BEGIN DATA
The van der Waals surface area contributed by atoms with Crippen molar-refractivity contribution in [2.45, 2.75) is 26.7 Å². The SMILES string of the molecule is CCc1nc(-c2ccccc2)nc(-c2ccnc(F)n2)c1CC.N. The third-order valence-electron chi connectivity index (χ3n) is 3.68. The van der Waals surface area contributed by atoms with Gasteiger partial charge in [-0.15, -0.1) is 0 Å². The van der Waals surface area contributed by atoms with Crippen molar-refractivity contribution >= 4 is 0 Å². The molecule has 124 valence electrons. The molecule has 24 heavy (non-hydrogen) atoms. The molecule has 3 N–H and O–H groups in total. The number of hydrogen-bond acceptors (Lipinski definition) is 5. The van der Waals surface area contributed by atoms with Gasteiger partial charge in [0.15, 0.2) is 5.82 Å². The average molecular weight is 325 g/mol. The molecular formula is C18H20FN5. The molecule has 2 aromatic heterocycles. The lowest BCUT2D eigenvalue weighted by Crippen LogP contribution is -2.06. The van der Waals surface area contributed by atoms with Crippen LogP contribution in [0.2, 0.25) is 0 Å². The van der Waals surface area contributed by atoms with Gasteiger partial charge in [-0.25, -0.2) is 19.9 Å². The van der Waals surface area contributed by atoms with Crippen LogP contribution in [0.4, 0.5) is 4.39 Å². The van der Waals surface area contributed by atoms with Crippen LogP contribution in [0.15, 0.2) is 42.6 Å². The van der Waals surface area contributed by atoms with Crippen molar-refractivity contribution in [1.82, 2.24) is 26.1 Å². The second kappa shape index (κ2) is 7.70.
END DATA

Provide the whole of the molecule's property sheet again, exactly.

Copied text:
The van der Waals surface area contributed by atoms with Crippen molar-refractivity contribution in [2.45, 2.75) is 26.7 Å². The SMILES string of the molecule is CCc1nc(-c2ccccc2)nc(-c2ccnc(F)n2)c1CC.N. The third-order valence-electron chi connectivity index (χ3n) is 3.68. The van der Waals surface area contributed by atoms with Gasteiger partial charge in [-0.15, -0.1) is 0 Å². The van der Waals surface area contributed by atoms with Crippen molar-refractivity contribution >= 4 is 0 Å². The molecule has 124 valence electrons. The molecule has 24 heavy (non-hydrogen) atoms. The molecule has 3 N–H and O–H groups in total. The number of hydrogen-bond acceptors (Lipinski definition) is 5. The van der Waals surface area contributed by atoms with Gasteiger partial charge in [0.15, 0.2) is 5.82 Å². The average molecular weight is 325 g/mol. The molecular formula is C18H20FN5. The molecule has 2 aromatic heterocycles. The lowest BCUT2D eigenvalue weighted by Crippen LogP contribution is -2.06. The van der Waals surface area contributed by atoms with Crippen LogP contribution in [0.2, 0.25) is 0 Å². The van der Waals surface area contributed by atoms with Gasteiger partial charge in [-0.25, -0.2) is 19.9 Å². The van der Waals surface area contributed by atoms with Crippen LogP contribution in [0.4, 0.5) is 4.39 Å². The van der Waals surface area contributed by atoms with Crippen LogP contribution in [0.15, 0.2) is 42.6 Å². The van der Waals surface area contributed by atoms with Crippen molar-refractivity contribution in [1.82, 2.24) is 26.1 Å². The second kappa shape index (κ2) is 7.70.